What is it like to sync data from Core Data to iCloud using Apple's new NSPersistentCloudKitContainer? Here I provide an example project and walkthrough for saving and syncing a single Core Data Entity with CloudKit using this new class.
First Things First
- In order to use
NSPersistentCloudKitContainerin your app, you need to be targeting iOS 13+.
- The CloudKit syncing portion only works on physical devices (not in the simulator). That being the case, you’ll need two or more devices running the app and using the same iCloud account to fully test things out and make sure syncing and data merging behavior works as you’d expect it to.
The goal of this walkthrough is to provide you with a fully-working example of performing and synchronizing create, read, update, and delete operations using
It’s the project I wish I had for referencing the basics…something beyond the out-of-the-box, saving a list of timestamps that comes pre-implemented with a Master-Detail app, but something less complicated than Apple’s example project which ends up having several relationships involved in the data model, extra features configured on the persistent container, etc.
I offer it to you as reference as well – I hope it helps!
The easiest way to get stareted with
NSPersistentCloudKitContainer is to enable Core Data and CloudKit when you start your new project.
The Core Data + CloudKit Stack
Xcode provides the Core Data Stack code you need in the usual location: in the AppDelegate.swift file.
There’s one notable difference though. Instead of initializing a normal
NSPersistentContainer, Xcode uses the new
NSPersistentCloudKitContainer (this is why it’s important to check the CloudKit box when you create your app).
What About Existing Apps?
If you’ve got an existing app that’s using a “regular”
NSPersistentContainer, you can change it to
NSPersistentCloudKitContainer and continue on from there!
If you’re not using
NSPersistentContainer with your app yet, my guide on how to migrate may be of help!
While Xcode auto-generates the Core Data + CloudKit stack for you, it does not enable iCloud for you.
To enable full functionality, you need to go to your Xcode project settings.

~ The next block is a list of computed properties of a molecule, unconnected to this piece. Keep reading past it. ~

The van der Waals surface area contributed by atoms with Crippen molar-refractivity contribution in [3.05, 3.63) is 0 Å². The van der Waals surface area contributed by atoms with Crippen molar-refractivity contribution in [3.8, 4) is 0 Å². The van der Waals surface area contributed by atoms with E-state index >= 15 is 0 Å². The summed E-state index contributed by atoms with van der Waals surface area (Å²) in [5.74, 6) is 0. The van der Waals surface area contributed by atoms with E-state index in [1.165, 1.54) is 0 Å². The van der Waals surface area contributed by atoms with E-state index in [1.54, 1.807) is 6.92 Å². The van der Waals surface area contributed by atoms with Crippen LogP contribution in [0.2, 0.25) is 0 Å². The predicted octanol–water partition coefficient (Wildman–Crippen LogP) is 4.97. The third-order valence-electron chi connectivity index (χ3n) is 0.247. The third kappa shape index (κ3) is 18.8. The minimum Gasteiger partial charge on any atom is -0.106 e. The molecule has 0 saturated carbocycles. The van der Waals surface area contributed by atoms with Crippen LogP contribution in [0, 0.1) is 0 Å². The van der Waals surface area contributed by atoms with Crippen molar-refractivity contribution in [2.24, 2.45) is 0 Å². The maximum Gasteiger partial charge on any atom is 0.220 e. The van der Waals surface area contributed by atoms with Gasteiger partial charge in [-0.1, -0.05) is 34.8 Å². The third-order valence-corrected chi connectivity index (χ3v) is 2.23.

Then click on the Signing & Capabilities section and add the iCloud and Background Modes capabilities.
Check the CloudKit checkbox, and the Remote Notifications checkbox.
Add iCloud + CloudKit
Add Background Modes + Remote Notifications
What About Registering for Remote Notifications?
The beauty of
NSPersistentCloudKitContainer is that it handles all the work required to listen for and respond to remote notifications.
This means that data saved locally on one device gets pushed up to iCloud synced back down to another device automatically.
What About My Data Model in iCloud?
When you enable the iCloud capability for your app, Xcode automatically creates a container for your app in the CloudKit Dashboard.
It does not, however, create a schema that matches your Core Data model…yet. This is a setting you can toggle, but the default behavior is to “lazily” create the schema as people create objects and save them to your persistent store.
Walking Through the Example Project
WWDC always gets the blog ideas flowing through my brain, so this little app’s theme is “saving a list of blog ideas”, both locally, and across my devices using
The user interfacde allows you to perform the essential operations of a data-driven app: create, read, update, and delete objects.
The data model for this is basic: a single
BlogIdea Entity with two
No relationships or extra configuration options… just one Entity to keep it a basic reference-able project.
BlogIdea NSManagedObject subclass is implemented like this:
There are two view controllers that come with this example:
Understanding the Default Sync Behavior
At this point no additional configuration has happened. The Core Data stack is the unmodified Xcode generated code, and the fetched results controller is hooked up to the managed object context for your app, ready to fetch Blog Ideas and help get them into the table view.
If you open the project, build and run on two devices, and begin adding Blog Ideas, updating them, deleting them, etc. what happens?
The first observation is that…things…don’t…seem to be working…
…At least not how I thought they would.
I expected my Blog List view to automatically update in response to changes made on my other device, buuut… nope. Thankfully it’s an “easy” fix.
Reflecting Changes in the UI
Wherever you access your app’s persistent CloudKit container to grab the
viewContext, you need to set the
automaticallyMergesChangesFromParent property to
I initialize the container in the
SceneDelegate, so check out the code exerpt below to see where that gets set.
Making this one-line change will enable the app (which is supported by
NSFetchedResultsController) to update the UI in response to remote data changes…
It can be slow (anywhere from 5 to 15 seconds). But it will eventually update.
Revisiting the iCloud Schema
Once you save an object, the schema within the iCloud Dashboard will update to reflect the properties you designed in your Core Data Model.
Where’s My Data?
If you attempt to query for BlogIdea records in any of the iCloud databases provisioned for your app, you won’t find any.
That’s because Apple fully manages a hidden Zone for your Core Data + CloudKit data. It was veeeery briefly mentioned in the WWDC 2019 presentation (right about 10:50 if you’re watching).
My hope was to provide you with a fully-working example of performing and synchronizing create, read, update, and delete operations using